The local pub is named "The Hind's Head" in honour of the Forster family crest - however, the establishment was briefly named "The Congreve Arms". In the mid-1990s the pub was taken over by Gales Brewery (having previously been a free house) upon which it was assumed by Fuller's Brewery on their acquisition of Gales in 2006 [Times Online: "Fuller's adds Gale's to its stable in £92 million deal" -] [Portsmouth Today: "Bitter end to Gales brewery" -] .

A number of businesses with links to the village are based in the nearby Calleva Business Park (located at the junction of the A340 and B3051 roads).Smaller businesses based in the village include a hairdressing salon, an antiques shop, a software development company and the village shop.

In 2007, Aldermaston won the "Business Category Award" in the regional final of the Calor Village of the Year" competition:cquote|Aldermaston also has a very successful business community with 150+ smallbusinesses within the parish... local businesses are wellsupported by villagers and in return these businesses support village activities.|40px|40px|Judges of "Village of the Year" competition|

In addition to the business award, the village was announced as the "Overall Winner" of the Calor Berkshire Village of the Year competition in 2006, as well as category winners in the "Building Community Life", "Business", "Young People" and "ICT" categories [Connected Berkshire: "Aldermaston wins Village of the Year Award" -] [BBC Berkshire: "Aldermaston is Berkshire's village of the year!" - Aldermaston is Berkshire's village of the year!] [Calor VotY: "Calor Berkshire Village of the Year Winners Honoured" -] .

Atomic Weapons Establishment

The Atomic Weapons Establishment (AWE) is located less than convert|1|mi|km south of the village. Since April 1958, the complex (and village) have been the site of numerous disarmament protests and campaigns. The Easter March of 1958 saw around 3,000 protesters march from London to Aldermaston over four days, with a total attendance of 12,000 at the establishment's gates [Campaign for Nuclear Disarmament: "A brief history of CND" -] . Although a number of recreations had taken place over the 20th century, the 50th anniversary of the event was marked on 24 March 2008 [BBC News: "March at Aldermaston 50 years on" -] [Guardian Weekly: "Anti-nuclear protest 50 years on" -] .


Aldermaston parish is home to various sites owned by Lafarge Aggregates, prompting a number of protests. In 1974, the village won an appeal against Pioneer Concrete's application for gravel extraction near the village. Similar events took place in March 2003 whereby a march of hundreds of local residents protested against an application of gravel extraction by Lafarge. Larfarge's initial appeal (April 2003) was turned down by West Berkshire Council [Newbury Today: "Village uproar over gravel extraction" -]


Aldermaston railway station is located in Aldermaston Wharf, convert|1.5|mi|km from the village itself. The station serves First Great Western services between Reading, Newbury and Bedwyn. The nearest stations to Aldermaston station are Midgham to the west and Theale to the east. Journey times approximate 17 minutes to either Reading or Newbury [National Rail: Journey Planner -] .

Aldermaston is served by Newbury Buses routes 104 and 105, terminating at Newbury bus station and the Sainsbury's hypermarket in Calcot. The village is served six times a day Calcot (Reading)-bound and five times Newbury-bound [Newbury Buses: Timetables] .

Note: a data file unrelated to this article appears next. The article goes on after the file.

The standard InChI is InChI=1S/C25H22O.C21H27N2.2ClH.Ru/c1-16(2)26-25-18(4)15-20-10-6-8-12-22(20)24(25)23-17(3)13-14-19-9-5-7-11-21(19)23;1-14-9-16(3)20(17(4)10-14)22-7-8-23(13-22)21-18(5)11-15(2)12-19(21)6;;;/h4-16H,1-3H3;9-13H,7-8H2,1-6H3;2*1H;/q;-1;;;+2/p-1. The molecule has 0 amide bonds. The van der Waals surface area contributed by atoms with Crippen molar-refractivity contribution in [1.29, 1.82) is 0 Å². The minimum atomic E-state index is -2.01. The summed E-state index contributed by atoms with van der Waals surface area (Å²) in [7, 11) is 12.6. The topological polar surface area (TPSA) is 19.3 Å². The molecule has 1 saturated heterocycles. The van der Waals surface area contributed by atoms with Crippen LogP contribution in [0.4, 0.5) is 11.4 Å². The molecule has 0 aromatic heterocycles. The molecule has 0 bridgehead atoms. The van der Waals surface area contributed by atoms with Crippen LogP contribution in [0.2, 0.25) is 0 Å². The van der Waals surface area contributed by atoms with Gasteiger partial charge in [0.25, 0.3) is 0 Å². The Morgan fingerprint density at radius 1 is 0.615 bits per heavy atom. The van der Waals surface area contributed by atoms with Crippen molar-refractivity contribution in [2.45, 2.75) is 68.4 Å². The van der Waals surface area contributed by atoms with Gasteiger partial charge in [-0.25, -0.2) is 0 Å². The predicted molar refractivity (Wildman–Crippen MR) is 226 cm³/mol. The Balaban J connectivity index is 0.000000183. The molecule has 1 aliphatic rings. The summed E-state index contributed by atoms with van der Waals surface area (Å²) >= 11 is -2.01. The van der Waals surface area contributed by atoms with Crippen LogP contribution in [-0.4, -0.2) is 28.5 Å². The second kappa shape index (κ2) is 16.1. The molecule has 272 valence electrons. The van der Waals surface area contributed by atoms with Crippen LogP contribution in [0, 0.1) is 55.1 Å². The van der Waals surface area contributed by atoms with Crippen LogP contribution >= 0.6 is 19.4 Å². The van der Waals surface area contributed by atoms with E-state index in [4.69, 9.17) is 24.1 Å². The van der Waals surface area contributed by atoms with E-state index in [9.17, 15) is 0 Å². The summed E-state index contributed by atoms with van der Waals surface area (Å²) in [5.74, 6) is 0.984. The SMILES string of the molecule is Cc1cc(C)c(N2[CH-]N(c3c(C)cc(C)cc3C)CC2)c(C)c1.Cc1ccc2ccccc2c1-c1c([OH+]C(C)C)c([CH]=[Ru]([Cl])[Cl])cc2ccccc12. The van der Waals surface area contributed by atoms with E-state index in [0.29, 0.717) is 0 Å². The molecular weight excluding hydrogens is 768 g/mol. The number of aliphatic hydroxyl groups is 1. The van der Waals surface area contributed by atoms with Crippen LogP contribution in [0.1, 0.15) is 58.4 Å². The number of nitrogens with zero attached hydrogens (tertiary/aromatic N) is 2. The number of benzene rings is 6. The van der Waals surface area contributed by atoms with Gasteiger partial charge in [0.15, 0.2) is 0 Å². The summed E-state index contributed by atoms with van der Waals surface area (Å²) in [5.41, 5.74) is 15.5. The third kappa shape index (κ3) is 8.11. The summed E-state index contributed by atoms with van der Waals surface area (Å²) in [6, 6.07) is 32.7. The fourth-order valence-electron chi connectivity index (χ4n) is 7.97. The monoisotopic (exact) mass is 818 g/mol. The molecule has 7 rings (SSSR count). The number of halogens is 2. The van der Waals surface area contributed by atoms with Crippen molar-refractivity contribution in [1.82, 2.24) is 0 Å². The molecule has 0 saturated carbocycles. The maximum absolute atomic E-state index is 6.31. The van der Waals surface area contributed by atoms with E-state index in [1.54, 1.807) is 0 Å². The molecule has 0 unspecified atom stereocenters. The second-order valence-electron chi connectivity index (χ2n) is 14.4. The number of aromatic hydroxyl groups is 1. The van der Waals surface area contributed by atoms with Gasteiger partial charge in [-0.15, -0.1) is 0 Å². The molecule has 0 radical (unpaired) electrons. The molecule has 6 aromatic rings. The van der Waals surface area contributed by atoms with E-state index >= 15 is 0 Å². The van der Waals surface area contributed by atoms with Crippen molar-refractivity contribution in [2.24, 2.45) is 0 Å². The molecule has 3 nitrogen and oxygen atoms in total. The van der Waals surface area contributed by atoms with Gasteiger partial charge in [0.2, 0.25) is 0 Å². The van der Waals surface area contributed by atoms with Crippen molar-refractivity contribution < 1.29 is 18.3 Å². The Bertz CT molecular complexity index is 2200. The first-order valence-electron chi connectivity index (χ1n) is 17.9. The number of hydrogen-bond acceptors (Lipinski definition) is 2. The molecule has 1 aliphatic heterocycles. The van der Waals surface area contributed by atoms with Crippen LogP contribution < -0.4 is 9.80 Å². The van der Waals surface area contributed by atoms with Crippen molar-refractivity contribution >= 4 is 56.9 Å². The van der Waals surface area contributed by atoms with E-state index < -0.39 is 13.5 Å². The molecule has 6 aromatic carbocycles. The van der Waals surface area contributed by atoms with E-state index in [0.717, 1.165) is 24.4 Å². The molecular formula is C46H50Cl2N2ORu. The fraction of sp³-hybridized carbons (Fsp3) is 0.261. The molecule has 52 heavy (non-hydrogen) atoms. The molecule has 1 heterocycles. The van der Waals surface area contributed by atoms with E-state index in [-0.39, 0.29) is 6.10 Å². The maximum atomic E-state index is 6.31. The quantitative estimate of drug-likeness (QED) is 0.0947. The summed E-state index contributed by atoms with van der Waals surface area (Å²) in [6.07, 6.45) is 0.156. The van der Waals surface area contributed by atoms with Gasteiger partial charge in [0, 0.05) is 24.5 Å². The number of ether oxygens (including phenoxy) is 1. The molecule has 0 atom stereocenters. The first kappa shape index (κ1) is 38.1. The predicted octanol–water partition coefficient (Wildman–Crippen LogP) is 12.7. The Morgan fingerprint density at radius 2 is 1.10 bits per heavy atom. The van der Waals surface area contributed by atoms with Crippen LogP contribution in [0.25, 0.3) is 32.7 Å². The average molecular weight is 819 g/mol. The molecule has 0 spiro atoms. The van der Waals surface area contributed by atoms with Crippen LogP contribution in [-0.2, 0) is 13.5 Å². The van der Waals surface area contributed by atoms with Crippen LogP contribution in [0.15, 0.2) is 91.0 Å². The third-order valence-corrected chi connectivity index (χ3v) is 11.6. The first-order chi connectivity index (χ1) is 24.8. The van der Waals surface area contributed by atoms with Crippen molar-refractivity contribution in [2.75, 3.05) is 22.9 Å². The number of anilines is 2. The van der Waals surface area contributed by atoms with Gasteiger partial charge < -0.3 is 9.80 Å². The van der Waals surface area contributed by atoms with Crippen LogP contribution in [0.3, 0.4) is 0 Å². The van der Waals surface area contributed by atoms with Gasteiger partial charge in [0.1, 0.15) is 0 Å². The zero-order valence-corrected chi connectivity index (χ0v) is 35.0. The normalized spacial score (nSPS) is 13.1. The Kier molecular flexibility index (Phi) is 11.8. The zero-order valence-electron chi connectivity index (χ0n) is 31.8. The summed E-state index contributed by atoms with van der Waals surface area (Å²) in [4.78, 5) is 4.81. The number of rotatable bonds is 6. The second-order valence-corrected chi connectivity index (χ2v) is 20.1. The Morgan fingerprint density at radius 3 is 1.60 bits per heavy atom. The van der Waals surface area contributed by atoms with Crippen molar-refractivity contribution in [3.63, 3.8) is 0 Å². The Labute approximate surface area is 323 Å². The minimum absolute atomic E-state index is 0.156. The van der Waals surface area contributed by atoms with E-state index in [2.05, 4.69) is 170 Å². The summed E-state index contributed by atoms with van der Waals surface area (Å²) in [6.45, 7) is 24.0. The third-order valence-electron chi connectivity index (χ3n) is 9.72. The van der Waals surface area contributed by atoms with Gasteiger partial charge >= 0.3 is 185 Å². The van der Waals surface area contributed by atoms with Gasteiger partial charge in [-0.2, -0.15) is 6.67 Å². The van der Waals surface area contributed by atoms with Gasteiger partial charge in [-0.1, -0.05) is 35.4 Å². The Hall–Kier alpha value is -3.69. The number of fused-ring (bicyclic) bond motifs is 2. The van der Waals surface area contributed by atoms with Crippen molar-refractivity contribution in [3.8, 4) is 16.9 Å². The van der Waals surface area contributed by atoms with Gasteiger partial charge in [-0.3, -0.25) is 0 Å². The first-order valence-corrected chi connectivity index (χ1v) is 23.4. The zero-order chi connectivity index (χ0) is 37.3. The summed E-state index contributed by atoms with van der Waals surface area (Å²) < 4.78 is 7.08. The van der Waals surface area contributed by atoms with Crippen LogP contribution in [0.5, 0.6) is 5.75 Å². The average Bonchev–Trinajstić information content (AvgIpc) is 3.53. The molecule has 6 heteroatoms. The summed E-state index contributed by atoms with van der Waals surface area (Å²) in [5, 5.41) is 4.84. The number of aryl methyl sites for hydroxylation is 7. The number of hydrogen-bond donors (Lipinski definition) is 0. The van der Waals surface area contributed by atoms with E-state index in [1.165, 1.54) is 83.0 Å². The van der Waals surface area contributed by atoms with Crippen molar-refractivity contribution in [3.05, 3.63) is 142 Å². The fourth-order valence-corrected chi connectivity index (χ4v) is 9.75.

Aldermaston is the site of two primary schools. Aldermaston Church of England Primary School is a state school located in Wasing Lane and (as of January 30 2008) has 136 pupils enrolled [ [ School Profile - Aldermaston Church of England Primary School ] ] . The school was originally located in "Church Road", moving to the present location in 1988. The Cedars is a private school located in the buildings occupied by the Church of England school. The school has 28 pupils enrolled [ [ School Overview - Cedars School ] ] .


Aldermaston periodically holds a candle auction. It takes place in the Parish Hall, and the lot is a three-year lease of Church Acre fieldcite web | last = Ford | first = David Nash | title = Aldermaston | work = Royal Berkshire History | url = | accessdate = 2006-11-04] .

Since 1957 there has been an annual performance of the York Nativity Play from the 15th century 15th-century York Mystery Cycle. The performances are at the Church of St Mary the Virgin in early December. The performers are local people and many have appeared in the play for many yearsCitation | last = Newbury Theatre | title = Aldermaston - The York Nativity Play | year = 2006 | url = | accessdate = 2007-03-26] .

Aldermaston (with Wasing) is the location of the annual electronic music festival, "The Glade". The 2007 event was jeopardised by torrential rains and flooding but cautiously went ahead [Virtual Festivals: "Glade Festival blighted by flooding" -] .

The village has its own amateur dramatics society, [ The Aldermaston Players] , who since 1966 have staged annual fundraising events in the Village Hall [The Aldermaston Players -] .


Aldermaston is home to a number of sports teams. The village cricket team, [ Aldermaston Village CC] , play at nearby Wasing Park. The rugby ( [ Aldermaston RFC] ) and soccer (A.F.C. Aldermaston) both play their home games at the Recreational Society at AWE. [ Tadley RFC] is located within the parish, approximately convert|1.5|mi|km from the village.

Further reading

* [ Royal Berkshire History: Aldermaston]
* [ Aldermaston Parish Council]
* [ Aldermaston Parish Hall]
* [ Atomic Weapons Establishment]
* [ Aldermaston Village Cricket Club]
* [ Aldermaston Rugby Football Club]
* [ Aldermaston Players]
* [ Demonstrations at Aldermaston] - old newspaper reports from the British Library


External links

* [ Photographs of Aldermaston]